A secluded January in the studio has given me time to think about some new ideas and where I want to start taking my work in 2014. I’ve been busy already, starting to etch on a larger scale (more of that later) and beginning to work on some new pieces of silverware for my exhibition stand.
Here’s a sneaky peak at some rocking Tidal napkin rings, works in progress:
This summer I took my first trip to the Cornish seaside, somewhere I’ve always wanted to visit but have never managed to – now that I have I think that it could now become a firm favourite of mine.
I spent a few days wandering around the local beaches, exploring the South Coast Path where it meandered by the campsite and generally soaking in the sound of the waves and the blue, blue sea. The landscape is certainly inspiring, at turns gentle then wild and I was so sad to come home!
Of course I didn’t spend the whole week wandering along the coastline (though that wouldn’t have been a challenge) I did venture down to St Ives to take in the light and explore the twisting streets of the town. It offers up a whole host of independent galleries filled with the work of local and international makers and artists, many of whom have been influenced by the beautiful local landscape.
Davies paints landscapes, with big, heavy brush strokes and expressive sweeps of colour that all build up on top of each other into some seriously captivating textures. Some of them are stormy, some a little serene as he reacts to the changes in the seasons around his home near St Ives.
Tucked away in a cabinet downstairs was the work of Cornelius Jakob Van Dop, a jeweller and metalsmith with a clear love for texture, line and the natural world. His small, palm sized boxes are decorated with beautiful illustrations of the coastal landscape and wildlife. There was something in them that reminded me of sailors scimshaw carvings, filled with the details that had been keenly observed during a life looking at the sea.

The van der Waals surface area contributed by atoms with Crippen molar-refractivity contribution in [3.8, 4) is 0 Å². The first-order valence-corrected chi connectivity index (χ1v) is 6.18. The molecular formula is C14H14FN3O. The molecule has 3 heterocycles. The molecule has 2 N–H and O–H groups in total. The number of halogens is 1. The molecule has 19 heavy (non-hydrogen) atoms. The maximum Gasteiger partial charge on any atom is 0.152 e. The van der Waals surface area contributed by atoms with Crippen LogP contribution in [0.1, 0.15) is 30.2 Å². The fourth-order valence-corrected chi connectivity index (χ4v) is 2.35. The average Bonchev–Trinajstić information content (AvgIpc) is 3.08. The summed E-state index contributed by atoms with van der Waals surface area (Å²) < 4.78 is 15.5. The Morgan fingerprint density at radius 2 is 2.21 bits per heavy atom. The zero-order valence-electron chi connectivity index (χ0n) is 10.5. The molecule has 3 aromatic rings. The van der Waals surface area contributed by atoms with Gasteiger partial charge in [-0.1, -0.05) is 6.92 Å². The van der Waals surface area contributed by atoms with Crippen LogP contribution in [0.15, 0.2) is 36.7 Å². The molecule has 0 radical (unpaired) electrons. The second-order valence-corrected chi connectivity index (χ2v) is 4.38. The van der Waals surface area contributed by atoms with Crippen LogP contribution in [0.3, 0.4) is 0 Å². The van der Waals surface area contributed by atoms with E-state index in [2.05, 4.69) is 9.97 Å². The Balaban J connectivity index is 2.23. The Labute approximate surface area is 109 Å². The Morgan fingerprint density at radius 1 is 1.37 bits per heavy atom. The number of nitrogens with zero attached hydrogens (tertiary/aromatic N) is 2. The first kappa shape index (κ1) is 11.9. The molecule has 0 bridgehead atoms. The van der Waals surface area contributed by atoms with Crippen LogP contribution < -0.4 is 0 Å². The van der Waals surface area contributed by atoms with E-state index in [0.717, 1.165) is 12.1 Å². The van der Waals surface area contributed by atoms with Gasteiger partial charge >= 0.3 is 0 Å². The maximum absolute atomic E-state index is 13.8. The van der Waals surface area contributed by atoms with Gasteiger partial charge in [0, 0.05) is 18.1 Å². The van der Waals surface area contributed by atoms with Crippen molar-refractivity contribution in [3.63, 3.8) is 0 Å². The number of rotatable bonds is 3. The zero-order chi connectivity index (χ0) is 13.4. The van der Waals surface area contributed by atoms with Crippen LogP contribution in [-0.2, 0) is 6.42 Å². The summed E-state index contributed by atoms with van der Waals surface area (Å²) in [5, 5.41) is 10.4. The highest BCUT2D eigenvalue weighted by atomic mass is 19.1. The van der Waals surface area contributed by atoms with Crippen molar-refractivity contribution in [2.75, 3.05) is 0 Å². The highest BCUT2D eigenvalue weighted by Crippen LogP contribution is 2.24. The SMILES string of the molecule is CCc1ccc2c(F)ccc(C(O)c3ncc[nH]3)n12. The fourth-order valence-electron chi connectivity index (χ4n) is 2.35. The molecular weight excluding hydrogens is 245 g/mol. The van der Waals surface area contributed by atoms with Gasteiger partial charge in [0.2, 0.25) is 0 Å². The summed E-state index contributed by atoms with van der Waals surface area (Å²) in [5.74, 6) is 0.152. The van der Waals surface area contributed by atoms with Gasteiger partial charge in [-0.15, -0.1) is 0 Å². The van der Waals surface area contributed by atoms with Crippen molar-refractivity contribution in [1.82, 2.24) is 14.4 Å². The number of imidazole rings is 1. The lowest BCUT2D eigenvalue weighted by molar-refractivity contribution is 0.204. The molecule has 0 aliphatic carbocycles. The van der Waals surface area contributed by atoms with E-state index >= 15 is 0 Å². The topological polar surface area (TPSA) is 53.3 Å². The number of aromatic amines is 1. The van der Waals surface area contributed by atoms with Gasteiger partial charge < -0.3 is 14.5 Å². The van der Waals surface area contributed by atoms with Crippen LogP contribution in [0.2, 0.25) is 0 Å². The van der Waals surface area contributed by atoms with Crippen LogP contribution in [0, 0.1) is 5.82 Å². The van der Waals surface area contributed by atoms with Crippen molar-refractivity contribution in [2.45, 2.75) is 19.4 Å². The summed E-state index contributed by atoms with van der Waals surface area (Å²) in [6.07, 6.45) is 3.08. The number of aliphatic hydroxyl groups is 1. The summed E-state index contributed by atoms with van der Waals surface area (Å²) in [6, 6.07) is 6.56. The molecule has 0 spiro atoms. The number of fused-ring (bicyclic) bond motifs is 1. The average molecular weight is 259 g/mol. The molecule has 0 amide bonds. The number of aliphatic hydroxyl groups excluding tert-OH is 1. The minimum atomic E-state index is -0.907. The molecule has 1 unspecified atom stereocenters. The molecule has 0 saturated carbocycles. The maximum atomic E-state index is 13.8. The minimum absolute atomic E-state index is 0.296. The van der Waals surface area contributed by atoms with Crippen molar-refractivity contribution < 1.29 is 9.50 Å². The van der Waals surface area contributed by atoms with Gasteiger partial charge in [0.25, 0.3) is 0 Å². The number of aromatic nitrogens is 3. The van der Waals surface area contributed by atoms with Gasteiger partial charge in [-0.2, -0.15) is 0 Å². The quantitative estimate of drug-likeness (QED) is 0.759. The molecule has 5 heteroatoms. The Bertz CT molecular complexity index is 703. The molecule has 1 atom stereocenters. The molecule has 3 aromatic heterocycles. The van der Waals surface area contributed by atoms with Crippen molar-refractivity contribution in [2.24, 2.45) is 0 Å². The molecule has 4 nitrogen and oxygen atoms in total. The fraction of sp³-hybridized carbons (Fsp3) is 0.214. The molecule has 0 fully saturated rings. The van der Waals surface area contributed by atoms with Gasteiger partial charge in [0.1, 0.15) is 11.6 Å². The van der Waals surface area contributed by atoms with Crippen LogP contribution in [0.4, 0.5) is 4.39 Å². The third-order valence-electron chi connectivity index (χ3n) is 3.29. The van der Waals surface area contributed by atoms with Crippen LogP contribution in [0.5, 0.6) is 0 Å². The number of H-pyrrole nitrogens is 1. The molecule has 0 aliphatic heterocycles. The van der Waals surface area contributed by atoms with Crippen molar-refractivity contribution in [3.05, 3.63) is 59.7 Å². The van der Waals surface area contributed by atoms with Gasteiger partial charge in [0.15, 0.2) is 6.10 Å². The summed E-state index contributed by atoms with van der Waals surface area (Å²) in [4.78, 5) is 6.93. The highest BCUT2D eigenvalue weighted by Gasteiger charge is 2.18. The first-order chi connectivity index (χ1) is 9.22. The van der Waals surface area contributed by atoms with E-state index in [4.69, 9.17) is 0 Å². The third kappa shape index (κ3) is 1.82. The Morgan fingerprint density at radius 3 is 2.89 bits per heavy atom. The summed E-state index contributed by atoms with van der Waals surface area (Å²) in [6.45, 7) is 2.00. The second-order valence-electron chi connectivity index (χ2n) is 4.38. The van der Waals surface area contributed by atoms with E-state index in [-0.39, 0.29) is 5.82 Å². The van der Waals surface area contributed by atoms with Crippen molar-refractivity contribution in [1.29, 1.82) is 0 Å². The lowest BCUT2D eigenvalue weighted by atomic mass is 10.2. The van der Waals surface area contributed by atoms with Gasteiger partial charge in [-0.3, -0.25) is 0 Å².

They were beautifully made, with neat hinges and simple dimple locking mechanisms that functioned neatly and really let the quality of the illustrations come across. Alongside these were a collection of animal and insect brooches, I particularly liked the whale, simply made in plain silver with more of that glorious fine detailing:
The Gallery is open all year round and details can be found here.
I made these rather lovely 18ct yellow gold and silver stacking rings this autumn and have just realised that the images never made it onto my blog … Working in yellow gold made a nice change from my more usual red gold and the soft sandy texture looked great in yellow metal:
I’ve been feeling the need for things to be a little simpler lately. Don’t get me wrong, I adore my new Beachcomber pieces but I also like wearing neat, simple everyday jewellery that can handle a tough week in the workshop and doesn’t need to be taken off when you get in the shower, still half asleep, in the morning.
And, for that matter, it’s nice to have jewellery that you can sleep in.
So a couple of months ago I made myself these:
and I haven’t really taken them out since. Sure, I’ve changed them for more special or dressy occasions but they’ve always gone right back in again after.
They’re silver and lightly reticulated, meaning that they’ve been heated to the point where the silver just begins to turn liquid – then cooled off to preserve the wonderful, slightly rough texture that that leaves behind:
It burnishes up to a lovely, warm glow that looks soft and natural.
I’ve put a small range together:
Simple pendants in silver (with a red gold accent):
Stacks of bangles, also silver with a red gold accent:
and rings (silver and red gold):
which I’m testing myself – they wear beautifully and feel really summery!
I lose things on my bench all the time and, just before Christmas, I went a little way towards solving that problem when I bought these lovely, lovely bowls at a fair in Leamington:
They’re made by Nicola Crocker, a ceramicist from Northern Devon who shares my love of the seaside – and her work really does look like it just washed up on the beach. I bought three little bowls, around 2″ across, in blue, green and pink shades, it was a difficult choice given the beautiful selection of colours that I was presented with:
her work comes in larger, sculptural variations too – though all with that gorgeous seaside focus.